First Look: Forest Whitaker’s Bumpy Johnson Dodges Casual Racism and White Women in Godfather of Harlem

Godfather of Harlem, Episode 4 - “I Am The Greatest” Clip / Courtesy of EPIX

That moment when you realize microaggressions don’t only happen in the corporate office.

EPIX’s Godfather of Harlem series is underway and this Sunday, we’re talking boxing.

Advertisement

From the series’ official press release:

Godfather of Harlem is inspired by the true story of infamous crime boss Bumpy Johnson (Forest Whitaker), who in the early 1960s returned from eleven years in prison to find the neighborhood he once ruled in shambles. With the streets controlled by the Italian mob, Bumpy must take on the Genovese crime family to regain control. During the brutal battle, he forms an alliance with radical preacher Malcolm X (Nigél Thatch)—catching Malcolm’s political rise in the crosshairs of social upheaval and a mob war that threatens to tear the city apart. Godfather of Harlem is a collision of the criminal underworld and the civil rights movement during one of the most tumultuous times in American history.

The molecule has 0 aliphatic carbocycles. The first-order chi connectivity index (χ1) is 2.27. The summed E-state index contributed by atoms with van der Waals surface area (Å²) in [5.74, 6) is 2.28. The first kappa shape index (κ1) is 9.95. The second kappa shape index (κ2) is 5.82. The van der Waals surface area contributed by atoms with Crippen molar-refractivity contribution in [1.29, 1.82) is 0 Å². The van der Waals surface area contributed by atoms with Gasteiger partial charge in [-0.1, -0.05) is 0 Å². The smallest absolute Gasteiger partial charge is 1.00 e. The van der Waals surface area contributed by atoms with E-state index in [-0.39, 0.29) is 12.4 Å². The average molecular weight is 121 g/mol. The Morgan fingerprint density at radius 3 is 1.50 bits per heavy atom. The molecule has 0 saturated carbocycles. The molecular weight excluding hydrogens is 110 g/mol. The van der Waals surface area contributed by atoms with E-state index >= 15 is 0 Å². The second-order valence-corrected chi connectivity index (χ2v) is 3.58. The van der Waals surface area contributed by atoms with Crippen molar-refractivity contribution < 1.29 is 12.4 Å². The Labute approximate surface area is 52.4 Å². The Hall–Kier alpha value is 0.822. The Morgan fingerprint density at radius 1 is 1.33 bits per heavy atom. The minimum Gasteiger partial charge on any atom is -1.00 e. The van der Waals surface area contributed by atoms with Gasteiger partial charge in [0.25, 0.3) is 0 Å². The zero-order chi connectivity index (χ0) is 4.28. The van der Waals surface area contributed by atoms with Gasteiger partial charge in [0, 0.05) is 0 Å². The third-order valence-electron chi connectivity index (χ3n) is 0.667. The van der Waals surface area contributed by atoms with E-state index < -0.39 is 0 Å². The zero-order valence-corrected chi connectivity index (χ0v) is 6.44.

In the clip above from Episode 4, “I Am The Greatest,” Johnson discusses the upcoming boxing match of Cassius Clay (who would officially become Muhammad Ali) with a couple of backers who are concerned about his “fraternizing” with a man who refers to white people as “white devils.” That man is, of course, Malcolm X.

The backers then proceed to riff on the champ’s Nation of Islam-inspired name change calling him “Cassius X,” “Cassius Y” or “Daffy Duck.” Ha. Funny. *eyeroll*

Advertisement

Plus, there’s some sexual tension involving his white woman “friend,” who he has to tell to “stop calling [his] house.” Whew chillay!

Godfather of Harlem airs Sundays on EPIX at 9 p.m. ET. Episode 4 airs this Sunday, Oct. 20 at 9 p.m. ET.

Share This Story

About the author

Tonja Renée Stidhum

Staff Writer, Entertainment at The Root. Sugar, spice & everything rice. Equipped with the uncanny ability to make a Disney reference and a double entendre in the same sentence.